By William (Bill) Howald
I think it was the latter as that is how I worked my way through university.
I think what she was really trying to tell you was that throughout your endeavors you should have a way, or a measuring stick to predict winners, and stay away from the opposite of winners. So lets look at what I call the 5 Ps that every successful junior mining company should have to be a winner. Normally, juniors do not start out with a mine. They must find it, and it takes a special bread of individual and company management to walk into work each day only to find out they are wrong, they blew it (If they were right every time, gold would be $1.20 a sack rather than $1,200 per ounce). The best laid plans of mice and men, every day, over and over, like the movie “Groundhog Day.” It’s a wonder that more geologists are not committed.
See related: Behind the Iron (Gold, Copper, Nickel) Curtain
Okay, back to the 5Ps. The 5Ps are People, Politics, Project, Price and wait for it - Phinancing. All companies are about People – you want to know the people running the company. People have likes and dislikes (even before social media made it a verb), but the best companies have a professional, ethical and results driven way of doing business. They are driven to succeed. You want to align yourself with those people and their companies that demand excellence, build unbelievable teams, take responsibility and treat people, well, like people. In my shop, we express this way – it must be real, it must be fun, and no a-holes!
Politics is the next item to look for. We call it political or jurisdictional risk. Where is the project located and is it in a region or country with a mining history, a mining law, the rule of law, a supportive government, and does it have a process for an exploration project to become a mine? These are all good questions to ask yourself, but more importantly, find out the answer. As an example, a major mining company purchased a quality exploration asset in Ecuador. The company paid $1 Billion - the B is not a typo - for the project and had invested additional exploration and development funds. At the time, Ecuador had a pretty good mining law in place, but the Ecuadorian government changed and instituted a populous agenda. They decided to revise the mining law to include a 70% windfall tax. The project was dead, and the company took a huge write down.
Political risk does matter. If the underlying political trajectory is negative (like Ecuador), it’s probably going to have a negative impact on the project and there are many other places with bad politics. The Fraser Institute publishes an annual list of the best and worst place for mining – read it. From the 2012/2013 report, the top five areas, regions or countries with good policy and mineral potential are Yukon, Finland, Nevada, Sweden, and Western Australia. I am especially fond of Nevada.
Click here for the 2012/2013 report: http://www.fraserinstitute.org/uploadedFiles/fraser-ca/Content/research-news/research/publications/mining-survey-2012-2013.pdf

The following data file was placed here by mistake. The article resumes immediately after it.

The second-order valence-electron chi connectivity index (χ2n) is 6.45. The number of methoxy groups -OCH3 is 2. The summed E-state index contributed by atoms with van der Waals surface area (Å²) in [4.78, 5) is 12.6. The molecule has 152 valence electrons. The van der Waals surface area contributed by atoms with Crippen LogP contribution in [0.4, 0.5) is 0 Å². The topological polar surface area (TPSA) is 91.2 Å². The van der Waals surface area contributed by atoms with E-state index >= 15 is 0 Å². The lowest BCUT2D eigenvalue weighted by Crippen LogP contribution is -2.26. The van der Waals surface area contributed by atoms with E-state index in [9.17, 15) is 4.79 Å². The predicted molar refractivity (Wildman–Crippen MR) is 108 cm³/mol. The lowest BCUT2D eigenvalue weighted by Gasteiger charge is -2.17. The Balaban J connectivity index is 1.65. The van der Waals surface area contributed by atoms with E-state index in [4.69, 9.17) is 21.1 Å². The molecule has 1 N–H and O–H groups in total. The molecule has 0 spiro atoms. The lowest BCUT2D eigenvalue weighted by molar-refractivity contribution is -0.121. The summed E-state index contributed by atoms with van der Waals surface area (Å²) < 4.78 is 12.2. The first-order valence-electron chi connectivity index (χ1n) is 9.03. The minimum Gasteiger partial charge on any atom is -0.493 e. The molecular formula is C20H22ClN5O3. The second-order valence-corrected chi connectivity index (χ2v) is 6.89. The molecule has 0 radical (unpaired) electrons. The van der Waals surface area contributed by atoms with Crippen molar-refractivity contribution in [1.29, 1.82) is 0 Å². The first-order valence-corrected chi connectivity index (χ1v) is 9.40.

Good people find good Projects. That’s why people are important, and you want to find companies with an excellent management team and a track record of success. There are management groups that do it over and over again. The rule is bet on the jockey, not the horse. That’s why project is the third P and not the second.
I look at the mining sector these days and find it is filled with tremendous opportunity for value. Major, mid-tier and junior mining stocks are at all-time lows. Using the People, Place and Project rule will separate the wheat from the chaff and get you in at a good Price. The mining sector is cyclical, and we are closer to the bottom than the top of the cycle.
Last but not least is Phinancing. The bear market in metals has been in since 2011 and I can’t wait for it to go back into hibernation. Weekly, if not daily, we try to call the bottom with no avail. Junior companies with no funds and no chance of financing will likely disappear. At one point, there were approximately 2,500 junior companies listed on the TSX and over 900 of them had less than $100,000 in the kitty. Many have started to lock the doors, turn off the lights, and start a marijuana company! The ones with money and management teams that can finance will tend to make it through these harsh times. Look at company’s financials and find out when they last raised cash and what is their monthly burn rate. Make a list of those with cash and those without. The companies with cash and or cash flow will be ready when the market turns because they are Quality.
Editor’s note: William (Bill) Howald is the co-founder of Rye Patch Gold Corp, a TSX listed company. Prior to joining Rye Patch, he was General Manager of Exploration, United States and Latin America, for Placer Dome Inc. During his tenure at Placer Dome, Mr. Howald was an integral part of the teams that delivered over 100Mozs of gold resources to the Placer portfolio. A number of these resources are now being mined or are at the feasibility stage and heading for a production decision. Mr. Howald has 30 years in the international gold exploration and mining industry gained primarily in Nevada, Mexico, and Central and South America.
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